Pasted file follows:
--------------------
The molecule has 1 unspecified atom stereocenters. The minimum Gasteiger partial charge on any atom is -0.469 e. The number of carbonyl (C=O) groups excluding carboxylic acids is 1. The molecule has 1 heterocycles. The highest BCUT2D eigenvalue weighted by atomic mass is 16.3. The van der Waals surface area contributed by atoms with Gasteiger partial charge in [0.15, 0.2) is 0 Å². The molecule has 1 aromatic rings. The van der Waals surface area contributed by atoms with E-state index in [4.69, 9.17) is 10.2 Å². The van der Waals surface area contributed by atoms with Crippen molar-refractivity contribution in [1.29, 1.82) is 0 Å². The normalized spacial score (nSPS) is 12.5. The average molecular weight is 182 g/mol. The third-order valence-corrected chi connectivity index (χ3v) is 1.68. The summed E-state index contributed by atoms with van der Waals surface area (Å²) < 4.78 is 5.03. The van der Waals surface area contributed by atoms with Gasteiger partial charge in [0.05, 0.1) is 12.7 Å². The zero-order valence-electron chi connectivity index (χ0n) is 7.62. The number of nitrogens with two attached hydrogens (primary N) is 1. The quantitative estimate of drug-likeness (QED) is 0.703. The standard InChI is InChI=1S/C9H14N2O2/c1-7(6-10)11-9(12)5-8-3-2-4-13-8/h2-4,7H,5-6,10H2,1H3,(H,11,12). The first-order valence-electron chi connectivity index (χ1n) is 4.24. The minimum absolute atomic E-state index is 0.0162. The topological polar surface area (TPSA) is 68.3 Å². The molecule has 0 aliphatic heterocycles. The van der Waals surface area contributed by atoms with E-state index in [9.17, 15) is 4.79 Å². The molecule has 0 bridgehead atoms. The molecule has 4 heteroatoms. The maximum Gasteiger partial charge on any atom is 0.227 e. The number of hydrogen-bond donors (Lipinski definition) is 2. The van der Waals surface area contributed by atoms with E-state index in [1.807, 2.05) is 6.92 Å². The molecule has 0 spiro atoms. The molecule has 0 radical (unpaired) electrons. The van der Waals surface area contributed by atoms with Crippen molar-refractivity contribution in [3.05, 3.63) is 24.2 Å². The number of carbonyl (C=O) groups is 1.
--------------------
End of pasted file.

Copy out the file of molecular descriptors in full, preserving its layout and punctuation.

The molecule has 1 unspecified atom stereocenters. The minimum Gasteiger partial charge on any atom is -0.469 e. The number of carbonyl (C=O) groups excluding carboxylic acids is 1. The molecule has 1 heterocycles. The highest BCUT2D eigenvalue weighted by atomic mass is 16.3. The van der Waals surface area contributed by atoms with Gasteiger partial charge in [0.15, 0.2) is 0 Å². The molecule has 1 aromatic rings. The van der Waals surface area contributed by atoms with E-state index in [4.69, 9.17) is 10.2 Å². The van der Waals surface area contributed by atoms with Crippen molar-refractivity contribution in [1.29, 1.82) is 0 Å². The normalized spacial score (nSPS) is 12.5. The average molecular weight is 182 g/mol. The third-order valence-corrected chi connectivity index (χ3v) is 1.68. The summed E-state index contributed by atoms with van der Waals surface area (Å²) < 4.78 is 5.03. The van der Waals surface area contributed by atoms with Gasteiger partial charge in [0.05, 0.1) is 12.7 Å². The zero-order valence-electron chi connectivity index (χ0n) is 7.62. The number of nitrogens with two attached hydrogens (primary N) is 1. The quantitative estimate of drug-likeness (QED) is 0.703. The standard InChI is InChI=1S/C9H14N2O2/c1-7(6-10)11-9(12)5-8-3-2-4-13-8/h2-4,7H,5-6,10H2,1H3,(H,11,12). The first-order valence-electron chi connectivity index (χ1n) is 4.24. The minimum absolute atomic E-state index is 0.0162. The topological polar surface area (TPSA) is 68.3 Å². The molecule has 0 aliphatic heterocycles. The van der Waals surface area contributed by atoms with E-state index in [9.17, 15) is 4.79 Å². The molecule has 0 bridgehead atoms. The molecule has 4 heteroatoms. The maximum Gasteiger partial charge on any atom is 0.227 e. The number of hydrogen-bond donors (Lipinski definition) is 2. The van der Waals surface area contributed by atoms with E-state index in [1.807, 2.05) is 6.92 Å². The molecule has 0 spiro atoms. The molecule has 0 radical (unpaired) electrons. The van der Waals surface area contributed by atoms with Crippen molar-refractivity contribution in [3.05, 3.63) is 24.2 Å². The number of carbonyl (C=O) groups is 1.